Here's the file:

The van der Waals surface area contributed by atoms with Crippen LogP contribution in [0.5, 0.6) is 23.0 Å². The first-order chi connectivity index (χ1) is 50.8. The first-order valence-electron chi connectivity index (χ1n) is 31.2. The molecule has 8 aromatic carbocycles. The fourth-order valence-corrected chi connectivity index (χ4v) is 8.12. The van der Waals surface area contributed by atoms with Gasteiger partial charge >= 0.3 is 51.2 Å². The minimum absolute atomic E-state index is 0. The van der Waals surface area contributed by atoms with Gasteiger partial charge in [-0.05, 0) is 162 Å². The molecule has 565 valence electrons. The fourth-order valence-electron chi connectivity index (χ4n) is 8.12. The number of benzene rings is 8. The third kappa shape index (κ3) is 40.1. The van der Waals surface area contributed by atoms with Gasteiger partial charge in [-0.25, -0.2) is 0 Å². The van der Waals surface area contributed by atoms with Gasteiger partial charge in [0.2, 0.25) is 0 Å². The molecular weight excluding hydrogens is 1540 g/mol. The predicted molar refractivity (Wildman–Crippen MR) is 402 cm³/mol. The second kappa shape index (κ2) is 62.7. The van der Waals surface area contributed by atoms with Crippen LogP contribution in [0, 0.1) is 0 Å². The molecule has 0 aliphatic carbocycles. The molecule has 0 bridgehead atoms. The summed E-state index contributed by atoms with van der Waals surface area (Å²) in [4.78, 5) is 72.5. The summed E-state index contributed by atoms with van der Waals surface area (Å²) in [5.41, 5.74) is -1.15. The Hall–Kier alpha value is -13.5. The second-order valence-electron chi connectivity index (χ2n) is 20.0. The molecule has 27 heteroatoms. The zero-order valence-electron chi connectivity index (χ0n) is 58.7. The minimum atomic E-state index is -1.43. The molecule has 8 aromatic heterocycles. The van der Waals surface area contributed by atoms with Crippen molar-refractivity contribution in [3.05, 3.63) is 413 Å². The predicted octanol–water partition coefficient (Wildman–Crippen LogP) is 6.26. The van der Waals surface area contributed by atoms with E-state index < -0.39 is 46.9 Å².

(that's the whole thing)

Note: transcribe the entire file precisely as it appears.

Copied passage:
The van der Waals surface area contributed by atoms with Crippen LogP contribution in [0.5, 0.6) is 23.0 Å². The first-order chi connectivity index (χ1) is 50.8. The first-order valence-electron chi connectivity index (χ1n) is 31.2. The molecule has 8 aromatic carbocycles. The fourth-order valence-corrected chi connectivity index (χ4v) is 8.12. The van der Waals surface area contributed by atoms with Gasteiger partial charge >= 0.3 is 51.2 Å². The minimum absolute atomic E-state index is 0. The van der Waals surface area contributed by atoms with Gasteiger partial charge in [-0.05, 0) is 162 Å². The molecule has 565 valence electrons. The fourth-order valence-electron chi connectivity index (χ4n) is 8.12. The number of benzene rings is 8. The third kappa shape index (κ3) is 40.1. The van der Waals surface area contributed by atoms with Gasteiger partial charge in [-0.25, -0.2) is 0 Å². The van der Waals surface area contributed by atoms with Gasteiger partial charge in [0.2, 0.25) is 0 Å². The molecular weight excluding hydrogens is 1540 g/mol. The predicted molar refractivity (Wildman–Crippen MR) is 402 cm³/mol. The second kappa shape index (κ2) is 62.7. The van der Waals surface area contributed by atoms with Crippen LogP contribution in [0, 0.1) is 0 Å². The molecule has 0 aliphatic carbocycles. The molecule has 0 bridgehead atoms. The summed E-state index contributed by atoms with van der Waals surface area (Å²) in [4.78, 5) is 72.5. The summed E-state index contributed by atoms with van der Waals surface area (Å²) in [5.41, 5.74) is -1.15. The Hall–Kier alpha value is -13.5. The second-order valence-electron chi connectivity index (χ2n) is 20.0. The molecule has 27 heteroatoms. The zero-order valence-electron chi connectivity index (χ0n) is 58.7. The minimum atomic E-state index is -1.43. The molecule has 8 aromatic heterocycles. The van der Waals surface area contributed by atoms with Crippen molar-refractivity contribution in [3.05, 3.63) is 413 Å². The predicted octanol–water partition coefficient (Wildman–Crippen LogP) is 6.26. The van der Waals surface area contributed by atoms with E-state index < -0.39 is 46.9 Å².